[ designed to handle a capacity of 1000 to 500,000 cfm (cubic feet per minute) and VOCs concentration ranges from 100 to 2000 ppmV. But it consumes large quantity of fuel and is therefore an expensive process. Since the operating temperature is 710oC to 980oC incineration produces NOx which should be captured and treated before dispensing, thus adding to the expenditure. Halogenated compounds are converted to their acidic counterpart and it may necessitate the use of expensive corrosion resistant materials of construction and use of additional acid gas controls such as scrubbing as follow up treatment. In addition, there are concerns regarding the formation of dioxins when chloro organic contaminants are incinerated. Catalysts and heat recovery methods can reduce fuel costs but it needs greater capital and maintenance costs. The method of catalytic combustion can only be used with well-defined waste gases, since poisoning of catalyst is likely to take place by certain compounds.
It is one of the emerging purification techniques for both wastewater and waste gases due to its versatility and high effectiveness at low temperatures. Oxidation processes are either chemical or photo catalytic. This mechanism primarily depends on the characteristics of irradiation, photo catalyst and concentration of the oxidants 6]. Recent studies have shown greater removal
[ of VOCs by a combined O /TiO /UV process, as excess
3 2 ozone molecules could scavenge hydroxyl radicals produced from the excitation of TiO by UV radiation
8]. The reaction in several instances is quite fast and [7, removal efficiency often exceeds 90%. Chemical oxidation is ineffective for hydrocarbons 10].
Absorption or Scrubbing
Absorption or scrubbing is a diffusion mass transfer operation by which soluble gaseous pollutants are removed by direct dissolution in an absorbent liquid. Absorption or scrubbing is one of the most frequently used technologies for controlling the concentration of VOCs and VICs (odorous compounds) before they are discharged into the atmosphere 11]. It involves the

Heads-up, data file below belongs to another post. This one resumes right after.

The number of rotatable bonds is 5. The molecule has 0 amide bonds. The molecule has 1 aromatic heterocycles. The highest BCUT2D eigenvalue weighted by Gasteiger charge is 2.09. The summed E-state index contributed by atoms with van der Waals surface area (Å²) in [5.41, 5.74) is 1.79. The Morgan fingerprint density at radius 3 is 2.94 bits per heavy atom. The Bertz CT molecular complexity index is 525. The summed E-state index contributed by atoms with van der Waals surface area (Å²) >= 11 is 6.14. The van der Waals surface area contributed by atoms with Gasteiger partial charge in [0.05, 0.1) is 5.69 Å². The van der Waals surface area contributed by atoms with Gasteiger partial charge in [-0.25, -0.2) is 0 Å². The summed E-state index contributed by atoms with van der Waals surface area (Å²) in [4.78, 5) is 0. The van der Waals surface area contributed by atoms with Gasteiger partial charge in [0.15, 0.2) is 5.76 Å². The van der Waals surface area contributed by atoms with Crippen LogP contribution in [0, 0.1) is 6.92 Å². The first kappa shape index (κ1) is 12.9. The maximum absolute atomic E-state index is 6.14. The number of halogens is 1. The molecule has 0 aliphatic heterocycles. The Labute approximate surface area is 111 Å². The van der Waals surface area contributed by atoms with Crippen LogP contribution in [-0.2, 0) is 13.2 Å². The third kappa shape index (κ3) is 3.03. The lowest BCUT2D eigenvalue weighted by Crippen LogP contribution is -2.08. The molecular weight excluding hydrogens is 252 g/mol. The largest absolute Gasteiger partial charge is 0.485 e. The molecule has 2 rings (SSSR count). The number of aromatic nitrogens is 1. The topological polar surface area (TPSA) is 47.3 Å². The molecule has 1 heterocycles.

[ transfer of the pollutant from the gas phase to the liquid phase across the interface in response to a concentration gradient with the concentration decreasing in the direction of mass transfer. A key variable of this process is the selection of a suitable liquid absorbent.
Scrubbing with water: VOCs and VICs from air stream can be removed by scrubbing with water using sieve plate column, spray chamber etc. Counter cur-
rent operation is most common in packed scrubbers for waste gas purification. Treatment of contaminated water by biological or chemical methods before disposal is required that adds to the capital and operating cost of the integrated process. The limitation of the process is that it is applicable for waste gas containing water soluble compounds only 12]. [
Scrubbing with solvents: The VOCs and VICs from gas stream can be scrubbed with suitable solvents (Ex: Hydrogen peroxide, sodium hypochlorite, etc.) and the solvent can be regenerated appropriately. The costs involved in regeneration are expensive. The major drawback of this technology is the necessity to dissolve the gaseous pollutants in an aqueous phase. This is critical, as residence time of the gas phase in the absorption column is short. Scrubbing is therefore of interest for gaseous compounds with a Henry’s Constant (or) parti-tion coefficient of less than 0.01. This is of major importance since most of the target odours causing compounds are volatile and poorly soluble in most of the solvents and water 13]. [
In a typical membrane separator 10], the waste gas [ stream is fed to an array of membrane modules, where organic solvents preferentially permeate the membrane. The organics in the permeate stream are then condensed and removed as liquid for recycle or recovery. The purified gas stream is removed as the residue. Transport through the membrane is induced by maintaining the higher vapor pressure on the permeate (downstream) side of the membrane and lower vapor pressure on the feed (upstream) side. In some cases, a vacuum pump is required on the permeate side to maintain this driving force. A compound permeates the membrane at a rate determined by its permeability in the membrane material and partial pressure (driving force). In some systems, the feed stream is compressed on the feed side of the membrane to provide the pressure drop for the membrane and to allow operation of the solvent condenser at a higher temperature.